New Delhi: Chief of Air Staff Air Chief Marshal R K S Bhadauria said on Monday that complete trust has been put on desi fighter Tejas and its future variants.
Addressing his annual press conference here ahead of the 89th IAF Day on October 8, the CAS said that IAF is scaling up combat capability and credibility through modernisation and operational training in addition to increasing indigenous equipment to achieve self-reliance and strategic autonomy.
“We have placed our trust in the LCA (Tejas). In the next five years we will commence induction of 83 LCA Mk1As. We are supportive of DRDO and HAL’s effort at their indigenous production and you will soon see the contract of HTT-40 and LCH,” the IAF Chief said.
He said the second half of this decade will see IAF leapfrog to the induction of next generation platforms.
“Be it the future LCA versions, the AMCA or unmanned combat enablers, and which include combat, manned and unmanned platforms. We are committed to the indigenous development of fifth generation AMCA which will be the mainstay of the IAF fighter fleet after a decade or so,” the IAF Chief said.
He said, in the emerging security scenario in the neighbourhood and beyond mandates a robust capability to fight across the entire spectrum of warfare.
“In the year gone by, the IAF has continued its stride on the path of comprehensive enhancement of capabilities and sustained modernisation. IAF is transforming at a rapid pace and over the years we have grown from being a tactical force to a strategic one with trans-oceanic reach,” he said.
He said IAF’s offensive strike capability has been honed with up-gradations and new inductions of weapons and platforms, ably supported by combat enablers and a networked decision making environment, including an integrated approach to handle incoming threats.
“We have the largest strategic air lift capability in our region comprising of IL-76, C-17 & C-130 platforms. We have significantly enhanced our heli-lift capabilities with our helicopter inductions. Our immediate offensive deployment of combat ready units in response to the stand-off along the LAC in the North is indicative of our operational state today,” he said.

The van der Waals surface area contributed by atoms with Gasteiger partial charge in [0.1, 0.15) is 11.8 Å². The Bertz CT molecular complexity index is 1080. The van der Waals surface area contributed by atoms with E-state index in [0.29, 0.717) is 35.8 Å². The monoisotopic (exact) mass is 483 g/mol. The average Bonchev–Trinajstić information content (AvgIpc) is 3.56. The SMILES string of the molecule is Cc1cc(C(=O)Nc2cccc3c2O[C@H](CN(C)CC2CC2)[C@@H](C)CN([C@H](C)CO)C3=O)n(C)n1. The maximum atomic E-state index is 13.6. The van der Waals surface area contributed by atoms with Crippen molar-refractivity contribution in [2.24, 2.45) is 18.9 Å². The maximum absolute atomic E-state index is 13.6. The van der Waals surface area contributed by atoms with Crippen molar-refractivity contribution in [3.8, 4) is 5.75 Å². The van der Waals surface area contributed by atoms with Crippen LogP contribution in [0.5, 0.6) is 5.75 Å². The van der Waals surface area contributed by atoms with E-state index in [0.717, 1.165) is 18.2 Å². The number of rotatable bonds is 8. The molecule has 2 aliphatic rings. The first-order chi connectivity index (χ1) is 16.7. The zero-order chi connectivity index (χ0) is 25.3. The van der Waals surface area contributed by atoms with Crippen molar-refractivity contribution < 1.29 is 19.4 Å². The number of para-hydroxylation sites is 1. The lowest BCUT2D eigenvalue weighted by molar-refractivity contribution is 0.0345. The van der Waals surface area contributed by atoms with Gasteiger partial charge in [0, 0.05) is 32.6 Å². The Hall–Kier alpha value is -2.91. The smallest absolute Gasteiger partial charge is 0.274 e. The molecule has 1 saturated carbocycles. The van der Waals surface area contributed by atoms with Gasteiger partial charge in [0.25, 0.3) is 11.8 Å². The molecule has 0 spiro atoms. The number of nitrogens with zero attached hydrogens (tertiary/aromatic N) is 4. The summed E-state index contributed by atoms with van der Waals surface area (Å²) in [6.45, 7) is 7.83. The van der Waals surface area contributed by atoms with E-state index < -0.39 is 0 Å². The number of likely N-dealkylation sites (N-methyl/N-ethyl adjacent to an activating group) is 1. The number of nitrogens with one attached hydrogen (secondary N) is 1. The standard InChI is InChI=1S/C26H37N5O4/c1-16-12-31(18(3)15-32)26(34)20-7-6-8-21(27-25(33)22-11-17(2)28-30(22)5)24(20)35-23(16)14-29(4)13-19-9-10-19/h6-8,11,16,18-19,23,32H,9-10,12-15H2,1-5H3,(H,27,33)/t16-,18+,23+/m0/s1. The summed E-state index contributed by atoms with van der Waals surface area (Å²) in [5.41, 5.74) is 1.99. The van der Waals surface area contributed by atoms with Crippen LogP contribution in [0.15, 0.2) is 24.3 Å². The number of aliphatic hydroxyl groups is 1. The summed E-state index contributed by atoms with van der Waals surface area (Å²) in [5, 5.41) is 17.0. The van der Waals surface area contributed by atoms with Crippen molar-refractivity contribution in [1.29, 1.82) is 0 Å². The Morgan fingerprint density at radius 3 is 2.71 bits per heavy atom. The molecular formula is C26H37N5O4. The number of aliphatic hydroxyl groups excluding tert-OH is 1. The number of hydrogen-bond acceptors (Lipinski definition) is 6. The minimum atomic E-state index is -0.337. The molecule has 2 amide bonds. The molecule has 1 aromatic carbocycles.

On Rafales, the IAF Chief said it is a platform armed with weapons, sensors and technologies way ahead giving an operational and technological edge. “Combined with upgraded capabilities of our current fighter fleet, it gives us the ability to shoot first and strike deep and hard, even in contested airspace,” he said.
On the joint command structures, he said that deliberations are on for a solution that will fit IAF’s unique environment and the need to maximise its resources.
“Tri-Services study teams have been formed which are looking and deliberating to arrive at the most optimum solution and the contours of such a joint structure that will come up in the near future. The core competence of each service is being effectively synergised to attain the desired capability and generate the desired effect in operations,” Bhadauria said.
He said modernisation is an ongoing priority area to enhance operational potential in keeping with the desired combat capability in the years to come.
“This includes induction of state-of-the-art modern equipment as well as simultaneously up-grading existing systems to boost their capabilities and ensure operational relevance. Time-frames for such activities are planned to ensure an operational edge over the adversaries in the coming years,” he said.